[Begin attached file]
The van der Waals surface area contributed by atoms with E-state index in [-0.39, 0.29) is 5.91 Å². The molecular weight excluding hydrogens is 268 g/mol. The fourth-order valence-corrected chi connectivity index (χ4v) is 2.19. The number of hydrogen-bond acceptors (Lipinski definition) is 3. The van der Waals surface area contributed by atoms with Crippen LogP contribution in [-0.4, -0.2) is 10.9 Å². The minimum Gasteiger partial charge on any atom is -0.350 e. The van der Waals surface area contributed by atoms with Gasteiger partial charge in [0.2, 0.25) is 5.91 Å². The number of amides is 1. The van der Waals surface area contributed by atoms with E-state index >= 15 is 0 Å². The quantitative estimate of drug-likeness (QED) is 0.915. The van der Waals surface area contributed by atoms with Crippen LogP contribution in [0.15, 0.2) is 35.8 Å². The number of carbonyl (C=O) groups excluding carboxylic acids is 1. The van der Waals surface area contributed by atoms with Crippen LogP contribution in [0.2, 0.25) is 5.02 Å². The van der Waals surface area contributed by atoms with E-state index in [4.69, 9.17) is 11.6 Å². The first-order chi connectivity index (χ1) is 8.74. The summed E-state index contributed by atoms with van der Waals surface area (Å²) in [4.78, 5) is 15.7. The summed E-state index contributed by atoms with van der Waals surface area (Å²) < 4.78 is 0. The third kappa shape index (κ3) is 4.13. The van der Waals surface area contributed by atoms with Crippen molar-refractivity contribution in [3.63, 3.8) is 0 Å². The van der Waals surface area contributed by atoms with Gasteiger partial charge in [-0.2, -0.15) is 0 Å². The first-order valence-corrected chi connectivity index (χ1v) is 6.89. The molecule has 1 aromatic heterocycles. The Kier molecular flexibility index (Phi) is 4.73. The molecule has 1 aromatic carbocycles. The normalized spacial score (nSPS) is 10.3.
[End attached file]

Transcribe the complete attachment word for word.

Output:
The van der Waals surface area contributed by atoms with E-state index in [-0.39, 0.29) is 5.91 Å². The molecular weight excluding hydrogens is 268 g/mol. The fourth-order valence-corrected chi connectivity index (χ4v) is 2.19. The number of hydrogen-bond acceptors (Lipinski definition) is 3. The van der Waals surface area contributed by atoms with Crippen LogP contribution in [-0.4, -0.2) is 10.9 Å². The minimum Gasteiger partial charge on any atom is -0.350 e. The van der Waals surface area contributed by atoms with Gasteiger partial charge in [0.2, 0.25) is 5.91 Å². The number of amides is 1. The van der Waals surface area contributed by atoms with E-state index >= 15 is 0 Å². The quantitative estimate of drug-likeness (QED) is 0.915. The van der Waals surface area contributed by atoms with Crippen LogP contribution in [0.15, 0.2) is 35.8 Å². The number of carbonyl (C=O) groups excluding carboxylic acids is 1. The van der Waals surface area contributed by atoms with Crippen LogP contribution in [0.2, 0.25) is 5.02 Å². The van der Waals surface area contributed by atoms with E-state index in [4.69, 9.17) is 11.6 Å². The first-order chi connectivity index (χ1) is 8.74. The summed E-state index contributed by atoms with van der Waals surface area (Å²) in [4.78, 5) is 15.7. The summed E-state index contributed by atoms with van der Waals surface area (Å²) < 4.78 is 0. The third kappa shape index (κ3) is 4.13. The van der Waals surface area contributed by atoms with Crippen molar-refractivity contribution in [3.63, 3.8) is 0 Å². The van der Waals surface area contributed by atoms with Gasteiger partial charge in [-0.2, -0.15) is 0 Å². The first-order valence-corrected chi connectivity index (χ1v) is 6.89. The molecule has 1 aromatic heterocycles. The Kier molecular flexibility index (Phi) is 4.73. The molecule has 1 aromatic carbocycles. The normalized spacial score (nSPS) is 10.3.